Local and transboundary transmission of methicillin-resistant Staphylococcus aureus sequence type 398 through pig trading

Pirolo, M and Sieber, R N and Moodley, A and Visaggio, D and Artuso, I and Gioffrè, A and Casalinuovo, F and Spatari, G and Guardabassi, L and Stegger, M and Visca, P (2020) Local and transboundary transmission of methicillin-resistant Staphylococcus aureus sequence type 398 through pig trading. Applied and Environmental Microbiology. ISSN 0099-2240

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Abstract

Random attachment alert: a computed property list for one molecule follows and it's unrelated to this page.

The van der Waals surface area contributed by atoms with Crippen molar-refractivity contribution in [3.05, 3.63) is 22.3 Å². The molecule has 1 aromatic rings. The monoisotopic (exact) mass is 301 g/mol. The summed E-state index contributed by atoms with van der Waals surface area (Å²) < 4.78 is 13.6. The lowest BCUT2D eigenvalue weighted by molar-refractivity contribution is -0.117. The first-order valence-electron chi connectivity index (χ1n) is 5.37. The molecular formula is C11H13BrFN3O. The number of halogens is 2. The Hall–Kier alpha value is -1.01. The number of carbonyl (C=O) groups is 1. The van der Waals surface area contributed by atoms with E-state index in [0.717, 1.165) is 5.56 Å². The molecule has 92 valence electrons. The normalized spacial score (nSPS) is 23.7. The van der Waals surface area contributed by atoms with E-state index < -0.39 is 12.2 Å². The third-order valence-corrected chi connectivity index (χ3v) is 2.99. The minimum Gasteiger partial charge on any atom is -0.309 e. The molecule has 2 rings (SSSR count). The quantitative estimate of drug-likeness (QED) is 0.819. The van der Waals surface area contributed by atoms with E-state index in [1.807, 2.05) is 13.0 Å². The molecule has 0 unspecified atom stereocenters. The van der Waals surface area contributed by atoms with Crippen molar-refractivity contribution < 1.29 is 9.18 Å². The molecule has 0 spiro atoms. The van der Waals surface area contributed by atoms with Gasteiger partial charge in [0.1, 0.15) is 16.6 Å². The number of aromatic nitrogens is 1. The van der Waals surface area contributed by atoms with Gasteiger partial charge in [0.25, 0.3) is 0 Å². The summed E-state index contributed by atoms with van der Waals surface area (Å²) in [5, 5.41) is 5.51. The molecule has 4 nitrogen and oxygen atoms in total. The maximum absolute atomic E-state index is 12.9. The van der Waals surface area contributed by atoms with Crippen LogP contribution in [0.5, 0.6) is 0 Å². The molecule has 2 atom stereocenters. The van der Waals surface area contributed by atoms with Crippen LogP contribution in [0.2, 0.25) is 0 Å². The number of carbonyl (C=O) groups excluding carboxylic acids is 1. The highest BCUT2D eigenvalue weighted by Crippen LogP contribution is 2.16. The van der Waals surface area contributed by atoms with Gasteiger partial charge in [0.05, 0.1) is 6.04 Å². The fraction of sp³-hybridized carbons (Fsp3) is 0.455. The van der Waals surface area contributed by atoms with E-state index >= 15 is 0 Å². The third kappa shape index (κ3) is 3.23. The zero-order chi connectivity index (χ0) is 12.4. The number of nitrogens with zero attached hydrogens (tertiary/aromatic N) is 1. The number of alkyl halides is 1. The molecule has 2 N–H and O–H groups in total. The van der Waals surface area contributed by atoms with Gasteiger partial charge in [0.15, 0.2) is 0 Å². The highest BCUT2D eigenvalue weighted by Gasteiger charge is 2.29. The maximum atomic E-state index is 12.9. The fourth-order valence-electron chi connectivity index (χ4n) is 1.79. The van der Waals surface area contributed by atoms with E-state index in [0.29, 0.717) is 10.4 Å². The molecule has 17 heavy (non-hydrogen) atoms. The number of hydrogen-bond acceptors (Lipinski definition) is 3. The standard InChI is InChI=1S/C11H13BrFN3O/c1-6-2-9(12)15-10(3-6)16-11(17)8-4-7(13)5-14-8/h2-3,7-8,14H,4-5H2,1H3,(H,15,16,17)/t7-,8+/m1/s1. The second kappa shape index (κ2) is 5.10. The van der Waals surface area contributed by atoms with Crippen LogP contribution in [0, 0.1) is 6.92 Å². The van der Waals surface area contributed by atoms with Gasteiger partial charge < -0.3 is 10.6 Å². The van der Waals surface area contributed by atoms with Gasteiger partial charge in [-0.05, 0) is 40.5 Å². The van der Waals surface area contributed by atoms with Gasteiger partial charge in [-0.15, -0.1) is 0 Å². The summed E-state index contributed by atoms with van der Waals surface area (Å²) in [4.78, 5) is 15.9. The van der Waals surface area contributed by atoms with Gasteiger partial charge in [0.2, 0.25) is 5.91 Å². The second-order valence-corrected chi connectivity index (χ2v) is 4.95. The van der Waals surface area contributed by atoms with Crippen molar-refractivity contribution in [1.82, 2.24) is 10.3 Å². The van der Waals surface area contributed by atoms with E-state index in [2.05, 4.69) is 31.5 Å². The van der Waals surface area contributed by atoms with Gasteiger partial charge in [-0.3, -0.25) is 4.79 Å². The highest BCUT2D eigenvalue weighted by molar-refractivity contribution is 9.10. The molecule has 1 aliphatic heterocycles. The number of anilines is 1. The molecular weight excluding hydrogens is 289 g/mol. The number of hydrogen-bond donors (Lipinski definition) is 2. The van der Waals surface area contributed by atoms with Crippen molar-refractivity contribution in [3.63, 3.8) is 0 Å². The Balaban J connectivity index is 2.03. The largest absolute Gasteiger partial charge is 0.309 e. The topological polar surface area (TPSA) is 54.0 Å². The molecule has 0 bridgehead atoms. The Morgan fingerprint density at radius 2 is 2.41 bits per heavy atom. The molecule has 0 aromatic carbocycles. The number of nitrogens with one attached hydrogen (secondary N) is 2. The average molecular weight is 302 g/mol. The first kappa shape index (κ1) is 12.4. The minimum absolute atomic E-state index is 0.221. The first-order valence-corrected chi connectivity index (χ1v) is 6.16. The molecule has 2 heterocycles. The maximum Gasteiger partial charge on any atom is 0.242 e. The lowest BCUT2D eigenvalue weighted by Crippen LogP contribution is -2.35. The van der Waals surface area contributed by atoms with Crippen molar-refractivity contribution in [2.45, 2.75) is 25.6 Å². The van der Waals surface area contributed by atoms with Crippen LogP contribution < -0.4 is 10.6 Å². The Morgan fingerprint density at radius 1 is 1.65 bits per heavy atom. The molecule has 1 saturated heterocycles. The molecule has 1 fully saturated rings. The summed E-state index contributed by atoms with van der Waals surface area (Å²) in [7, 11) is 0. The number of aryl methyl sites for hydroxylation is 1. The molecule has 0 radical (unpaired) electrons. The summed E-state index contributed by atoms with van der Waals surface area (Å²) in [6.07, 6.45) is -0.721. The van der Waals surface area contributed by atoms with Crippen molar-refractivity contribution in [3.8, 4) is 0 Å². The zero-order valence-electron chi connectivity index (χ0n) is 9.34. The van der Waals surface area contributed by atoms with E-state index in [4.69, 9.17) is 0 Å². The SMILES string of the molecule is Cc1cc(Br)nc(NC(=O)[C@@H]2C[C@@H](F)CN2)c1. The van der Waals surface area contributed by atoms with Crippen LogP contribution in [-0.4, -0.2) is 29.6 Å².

Livestock-associated methicillin-resistant Staphylococcus aureus sequence type (ST) 398 (LA-MRSA ST398) is a genetic lineage for which pigs are regarded as the main reservoir. An increasing prevalence of LA-MRSA ST398 has been reported in areas with high livestock density throughout Europe. In this study, we have investigated the drivers contributing to the introduction and spread of LA-MRSA ST398 along the pig farming system in Southern Italy. Whole-genome sequencing (WGS) of LA-MRSA ST398 isolates collected in 2018 from pigs (n=53) and employees (n=14) from 10 farms in the Calabria region were comparatively analysed with previously published WGS data from Italian ST398 isolates (n=45), an international ST398 reference collection (n=89) and isolates from Danish pigs farms (n=283), which are the main suppliers of pigs imported to Italy. Single-nucleotide polymorphisms (SNP) were used to infer isolates relatedness and, together with data from animal trading, factors contributing to LA-MRSA ST398 dissemination were identified. The analyses support the existence of two concurrent pathways for the spread of LA-MRSA ST398 in Southern Italy: i) multiple introductions of LA-MRSA ST398 through the import of colonized pigs from other European countries including Denmark and France and; ii) the spread of distinct clones dependent on local trading of pigs between farms. Phylogenetically related Italian and Danish LA-MRSA ST398 isolates shared extensive similarities including carriage of antimicrobial resistance genes. Our findings highlight the potential risk of transboundary transmission of antimicrobial-resistant bacterial clones with a high zoonotic potential when importing pigs from countries with high LA-MRSA prevalence.

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